A house painter who admitted to stealing guns from a mid-valley client is getting a chance at rehabilitation, but that opportunity is going to come while he's behind bars.
At sentencing April 4 in Blaine County 5th District Court, Matthew Neal Robertson, 28, was sentenced to six years in prison for grand theft. However, Judge Robert J. Elgee suspended the prison sentence and instead sentenced Robertson to the Idaho Department of Correction "rider" program.
The rider program involves rehabilitation while incarcerated, usually at the North Idaho Correctional Facility in Cottonwood. Elgee explained that the term can be for up to a year, but can be less than that at the discretion of the Department of Correction.
Elgee rejected a defense plea for a withheld judgment and probation, saying that he couldn't ignore Robertson's prior criminal history.
"This is the third theft allegation—that is the overriding factor here," Elgee said. "I can't leave your prior record. I can't put that out of my head and put you on probation."
Robertson pleaded guilty in February to a single count of grand theft, a felony. He was originally charged with four counts of grand theft for stealing four handguns in 2010 from the mid-valley home of Kay Atkinson, the mother of William Atkinson, who owned the guns.
Both Kay and William Atkinson provided victims' statements at Monday's hearing.
"I hired Matt at his mother's request to paint my home while I was away on vacation," said Kay Atkinson. "He was out of work and I offered him a job. He took it upon himself to rifle through my things. I just felt totally violated."
William Atkinson said one of the guns will likely never be recovered, but it was a weapon with value beyond its cost because it was given to him by his father.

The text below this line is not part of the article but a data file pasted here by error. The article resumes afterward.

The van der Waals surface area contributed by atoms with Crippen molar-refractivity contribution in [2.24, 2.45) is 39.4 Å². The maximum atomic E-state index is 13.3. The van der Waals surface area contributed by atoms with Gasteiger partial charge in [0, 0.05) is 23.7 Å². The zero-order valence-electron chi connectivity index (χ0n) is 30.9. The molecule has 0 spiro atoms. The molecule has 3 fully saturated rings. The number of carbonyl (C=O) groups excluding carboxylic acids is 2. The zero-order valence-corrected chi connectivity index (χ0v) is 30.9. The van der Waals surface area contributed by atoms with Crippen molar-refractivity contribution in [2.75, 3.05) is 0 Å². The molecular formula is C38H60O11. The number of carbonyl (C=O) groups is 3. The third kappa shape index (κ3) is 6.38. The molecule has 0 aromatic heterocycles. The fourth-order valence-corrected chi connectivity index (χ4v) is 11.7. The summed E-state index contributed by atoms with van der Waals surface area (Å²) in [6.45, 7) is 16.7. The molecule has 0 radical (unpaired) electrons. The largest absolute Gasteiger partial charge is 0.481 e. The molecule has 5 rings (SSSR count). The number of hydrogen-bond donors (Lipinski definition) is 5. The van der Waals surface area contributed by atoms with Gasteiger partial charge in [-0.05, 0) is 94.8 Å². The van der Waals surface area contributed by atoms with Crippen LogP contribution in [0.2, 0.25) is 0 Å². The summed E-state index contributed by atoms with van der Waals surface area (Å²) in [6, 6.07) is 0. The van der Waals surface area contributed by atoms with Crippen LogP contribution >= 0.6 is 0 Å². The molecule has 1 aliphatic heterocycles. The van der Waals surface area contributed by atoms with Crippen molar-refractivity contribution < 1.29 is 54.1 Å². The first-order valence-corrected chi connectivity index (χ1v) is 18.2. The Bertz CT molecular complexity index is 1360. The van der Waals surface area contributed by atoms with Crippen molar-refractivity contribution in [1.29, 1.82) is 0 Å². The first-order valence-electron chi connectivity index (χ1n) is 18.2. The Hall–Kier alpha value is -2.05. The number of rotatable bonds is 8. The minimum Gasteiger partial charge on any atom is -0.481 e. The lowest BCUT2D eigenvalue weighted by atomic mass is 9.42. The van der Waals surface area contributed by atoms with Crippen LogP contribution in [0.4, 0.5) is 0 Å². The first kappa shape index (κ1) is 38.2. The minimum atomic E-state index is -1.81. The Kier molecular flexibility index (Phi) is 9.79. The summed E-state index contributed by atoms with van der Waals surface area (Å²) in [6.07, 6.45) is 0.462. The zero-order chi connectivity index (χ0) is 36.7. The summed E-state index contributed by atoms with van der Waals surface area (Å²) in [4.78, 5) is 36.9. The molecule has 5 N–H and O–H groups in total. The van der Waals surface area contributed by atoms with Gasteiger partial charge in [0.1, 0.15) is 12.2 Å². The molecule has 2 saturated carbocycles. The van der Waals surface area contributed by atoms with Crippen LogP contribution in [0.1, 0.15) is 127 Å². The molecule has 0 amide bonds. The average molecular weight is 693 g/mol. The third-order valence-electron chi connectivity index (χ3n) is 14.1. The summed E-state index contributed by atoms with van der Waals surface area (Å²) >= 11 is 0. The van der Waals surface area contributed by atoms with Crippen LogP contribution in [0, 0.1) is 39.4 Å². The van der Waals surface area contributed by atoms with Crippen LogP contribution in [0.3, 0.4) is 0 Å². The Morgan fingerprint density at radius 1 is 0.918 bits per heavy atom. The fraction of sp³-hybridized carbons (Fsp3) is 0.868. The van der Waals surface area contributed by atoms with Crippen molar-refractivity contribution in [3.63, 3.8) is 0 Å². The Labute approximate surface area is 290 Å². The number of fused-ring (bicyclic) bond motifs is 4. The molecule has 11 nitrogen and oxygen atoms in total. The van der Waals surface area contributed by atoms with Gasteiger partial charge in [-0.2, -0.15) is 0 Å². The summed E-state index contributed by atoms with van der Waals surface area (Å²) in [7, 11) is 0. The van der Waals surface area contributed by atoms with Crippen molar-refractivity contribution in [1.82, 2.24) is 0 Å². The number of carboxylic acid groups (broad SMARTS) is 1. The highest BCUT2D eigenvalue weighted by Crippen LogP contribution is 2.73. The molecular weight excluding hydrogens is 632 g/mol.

"It had sentimental value," he said.
Hailey attorney Cheri Hicks, who was appointed public defender for Robertson, told Elgee that her client suffers from a mental disability that "affects his ability to understand what's going on."
"At the time of this crime, Mr. Robertson was in a very bad place," Hicks said. "He did have mental disabilities that affected his decision to commit this crime."
Since then, Hicks said, Robertson has received professional help and is working hard to set his life on a better course.
"He's very much taken care of his mental condition," Hicks said. "He's doing this on his own. He doesn't need to be put in a facility to do this."
Robertson testified that the situation "motivated me to get my life together."
"I know it hasn't just affected me," Robertson said. "It's affected everybody."
Turning toward the Atkinsons, Robertson said, "I would like to apologize to you. You can take that with a grain of salt if you like, but I am sorry."
Terry Smith: email@example.com